The growth and emergence responses of the midge Chironomus riparius Meigen were used to evaluate the toxicity of natural and formulated reference sediments which were either obtained from polluted sites or spiked with copper in the laboratory. A significant reduction in larval growth was only observed in one of the two polluted field sediments tested. The reasons for this are discussed. However, copper spiking resulted in significant growth reductions of larvae exposed to the two formulated reference sediments at copper concentrations of 3 and 4 mg Cu2+ 1−1. Growth of larvae exposed in natural reference sediment was not significantly affected at equivalent concentrations.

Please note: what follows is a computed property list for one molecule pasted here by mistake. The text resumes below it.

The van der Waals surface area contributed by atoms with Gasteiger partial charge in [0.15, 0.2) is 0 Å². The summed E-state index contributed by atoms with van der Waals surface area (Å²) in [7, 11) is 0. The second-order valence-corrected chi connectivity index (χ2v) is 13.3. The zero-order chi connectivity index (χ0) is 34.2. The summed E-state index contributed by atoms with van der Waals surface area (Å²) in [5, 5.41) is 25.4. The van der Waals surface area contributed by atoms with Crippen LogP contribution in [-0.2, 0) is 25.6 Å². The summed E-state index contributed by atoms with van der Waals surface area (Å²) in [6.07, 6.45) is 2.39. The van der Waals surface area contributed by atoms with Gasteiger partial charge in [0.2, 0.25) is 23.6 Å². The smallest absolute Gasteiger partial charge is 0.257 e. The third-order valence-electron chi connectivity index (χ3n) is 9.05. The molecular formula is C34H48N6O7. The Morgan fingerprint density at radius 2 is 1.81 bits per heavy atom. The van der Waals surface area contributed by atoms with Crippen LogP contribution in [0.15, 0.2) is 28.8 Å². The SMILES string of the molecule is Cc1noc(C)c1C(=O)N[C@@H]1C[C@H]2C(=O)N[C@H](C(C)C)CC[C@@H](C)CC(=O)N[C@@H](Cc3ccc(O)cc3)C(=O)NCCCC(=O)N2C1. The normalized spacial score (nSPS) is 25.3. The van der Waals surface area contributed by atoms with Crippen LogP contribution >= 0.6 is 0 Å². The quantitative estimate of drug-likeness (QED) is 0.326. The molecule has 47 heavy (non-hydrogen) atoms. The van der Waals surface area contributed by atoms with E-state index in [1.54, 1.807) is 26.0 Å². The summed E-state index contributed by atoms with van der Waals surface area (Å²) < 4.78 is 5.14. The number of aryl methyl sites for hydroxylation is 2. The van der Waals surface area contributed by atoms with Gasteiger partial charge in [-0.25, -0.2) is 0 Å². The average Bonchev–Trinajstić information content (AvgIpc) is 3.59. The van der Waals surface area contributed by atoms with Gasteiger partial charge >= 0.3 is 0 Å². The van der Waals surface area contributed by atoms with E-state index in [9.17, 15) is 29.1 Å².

The emergence of adults was adversely affected in polluted field sediment compared to formulated reference sediment. Male, female and total adult median emergence times (EmT50) were significantly greater in the former treatment indicating a delay in emergence, attributable to sediment contamination. In addition, survivorship of the larvae in the polluted sediment was reduced, resulting in a lower percentage of adults emerging compared to the formulated reference sediment. The results of this study illustrate the usefulness of chronic response criteria, incorporating the more sensitive life-stages of C. riparius, in the assessment of sediment toxicity.